‘Tis the season for tearing down statues. And renaming schools and buildings and bridges. And removing the names of virtually all our important forebearers from the public square.
Does any of this make sense? To help us think less emotionally and more clearly, let’s traverse the Atlantic and consider the case of Isaac Newton.
There is a statue of him at Oxford University. Should the British tear it down? According to Stephen Hawking, who held the Newton chair, the man who was perhaps the greatest scientist in the history of the world, was devious, spiteful, revengeful, and generally unpleasant.
At one point in his life, Newton was appointed the Warden of the Royal Mint. In that capacity, he carried out a campaign against counterfeiting that sent several men to the gallows for passing counterfeit coins.
This is eerily close to what happened to George Floyd. He too was suffocated. What was his crime? Passing a counterfeit note.
Yet destroying Newton’s statue would be like destroying Michelangelo’s David because the Biblical David sinned. (He engineered the death of the husband of Bathsheba, after whom he lusted.) It would be like burning the Bible because the Old Testament seems to condone slavery and predatory wars that produced slaves.
We don’t do these things because as mature adults we realize that none of our ancestors were flawless. We acknowledge by way of a statue our debt to Newton – not because he executed counterfeiters, but because he invented calculus and was the father of classical physics.
Now back to our part of the world. If I were in the image-destroying and name-changing business, my first candidate would be Franklin Roosevelt. Why?
Because he presided over the worst depression in our nation’s history; and, as Scott Summer has meticulously shown, his policies unnecessarily prolonged the Great Depression and led to a great deal of avoidable human suffering. Roosevelt tried to destroy the framework of American democracy by packing the Supreme Court; he tried to remodel the entire U.S. economy after Italian fascism; and he consigned millions of freedom-loving Europeans to the evils of Soviet communism with the stroke of a pen. And that’s just for starters.
That said, I would be the first to acknowledge that these aren’t the reasons why Roosevelt’s image is on our dime or why the east side highway in Manhattan bears his name.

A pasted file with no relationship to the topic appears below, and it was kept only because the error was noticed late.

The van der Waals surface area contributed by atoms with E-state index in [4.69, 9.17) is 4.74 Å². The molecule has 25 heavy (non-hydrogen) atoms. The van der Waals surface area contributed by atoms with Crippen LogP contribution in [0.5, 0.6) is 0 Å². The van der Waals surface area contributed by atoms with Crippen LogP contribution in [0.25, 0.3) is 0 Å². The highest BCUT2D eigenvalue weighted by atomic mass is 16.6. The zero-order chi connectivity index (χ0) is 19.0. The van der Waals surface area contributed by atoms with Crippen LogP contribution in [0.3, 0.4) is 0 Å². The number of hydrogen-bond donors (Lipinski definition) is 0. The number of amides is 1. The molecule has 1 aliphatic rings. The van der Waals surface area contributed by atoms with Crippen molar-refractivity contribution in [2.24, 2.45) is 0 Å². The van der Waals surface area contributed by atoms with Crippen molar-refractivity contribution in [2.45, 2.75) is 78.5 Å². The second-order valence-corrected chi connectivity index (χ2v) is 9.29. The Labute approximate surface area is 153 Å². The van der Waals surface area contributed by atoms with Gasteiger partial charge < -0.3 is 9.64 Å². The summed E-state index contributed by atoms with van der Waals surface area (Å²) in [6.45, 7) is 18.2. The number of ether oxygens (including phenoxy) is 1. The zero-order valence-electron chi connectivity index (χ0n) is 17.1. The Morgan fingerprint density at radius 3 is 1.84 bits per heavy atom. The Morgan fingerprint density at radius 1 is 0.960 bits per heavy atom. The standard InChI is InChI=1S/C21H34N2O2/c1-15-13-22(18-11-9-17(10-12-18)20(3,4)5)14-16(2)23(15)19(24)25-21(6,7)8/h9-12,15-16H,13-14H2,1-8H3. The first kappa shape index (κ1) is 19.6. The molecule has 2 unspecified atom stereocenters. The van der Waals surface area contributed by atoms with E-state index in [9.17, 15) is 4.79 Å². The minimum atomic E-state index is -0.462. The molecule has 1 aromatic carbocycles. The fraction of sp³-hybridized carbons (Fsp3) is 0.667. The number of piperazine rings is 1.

Yet, mine is not the kind of concession you will hear from the woke culture these days. They not only are relentless in finding fault with people who are honored, but they also make the ridiculous claim that the faults are the reason why the honor is there.
It wasn’t that long ago that liberals in this country decided to jettison the word “liberal” and began calling themselves “progressives,” harking back to the era of Woodrow Wilson and Teddy Roosevelt.
Is it possible that these folks didn’t know that Wilson was a segregationist and a racist? Could they have possibly been unaware that early 20th century progressives were eugenicists, who believed in the forced sterilization of “inferior” people?
Of course they knew those things. But that’s not why they chose the name “progressive.”
Is it possible that Democrats who held Andrew Jackson dinners year after year didn’t know that Jackson was a racist who was incredibly cruel to the Indians?
Is it possible that Planned Parenthood members didn’t know that their founder Margaret Sanger held the same repulsive views as other progressives in her day?
Is it possible that members of the Sierra Club didn’t know that John Muir held racist views. (BTW, when Muir was alive, virtually everyone in the entire world had racist views.)
Here is what the cancel culture doesn’t understand: There is nothing wrong in finding fault with the people you honor, so long as it’s clear you are not honoring them for their faults.
Which brings us to our founding fathers. Why do we honor Thomas Jefferson and George Washington, both slaveholders? Because they created the first country in the history of the world whose founding document declared that people have the right not to be slaves, that they have the right to pursue their own happiness and that the only purpose of government is to secure those rights.
In Jefferson’s day, almost no one else in the world thought this way. Other people may have opposed slavery. They may have found it disgusting. But apart from our founding fathers and a few people back in England, virtually no one else on the planet thought you have a right not to be a slave.
Modern critics sometimes call Jefferson a hypocrite because the Declaration of Independence appears to not include black men, or women, or even white males who didn’t own property. This critique is incredibly shortsighted, however. In securing rights, you have to start somewhere. The founding fathers opened the door – one that eventually would be open to everyone.
The same reasoning applies to the Greeks and Romans, who were the ancestors of the idea of democracy. The average Greek household had 3 or 4 slaves. More than one-third of all the residents of ancient Rome were slaves.
We don’t acknowledge our debt to these civilizations because they owned slaves. (There was slavery almost everywhere in the world at that time.) We acknowledge a debt because they were a source of the ideas that made the American republic possible.
One of the puzzles about the cancel culture is its failure to focus on some obvious candidates for shaming and renaming.
What about New York City? How about New York State? How about The New York Times?
What about the Democratic Party?
I’ll address those renaming opportunities in Part II.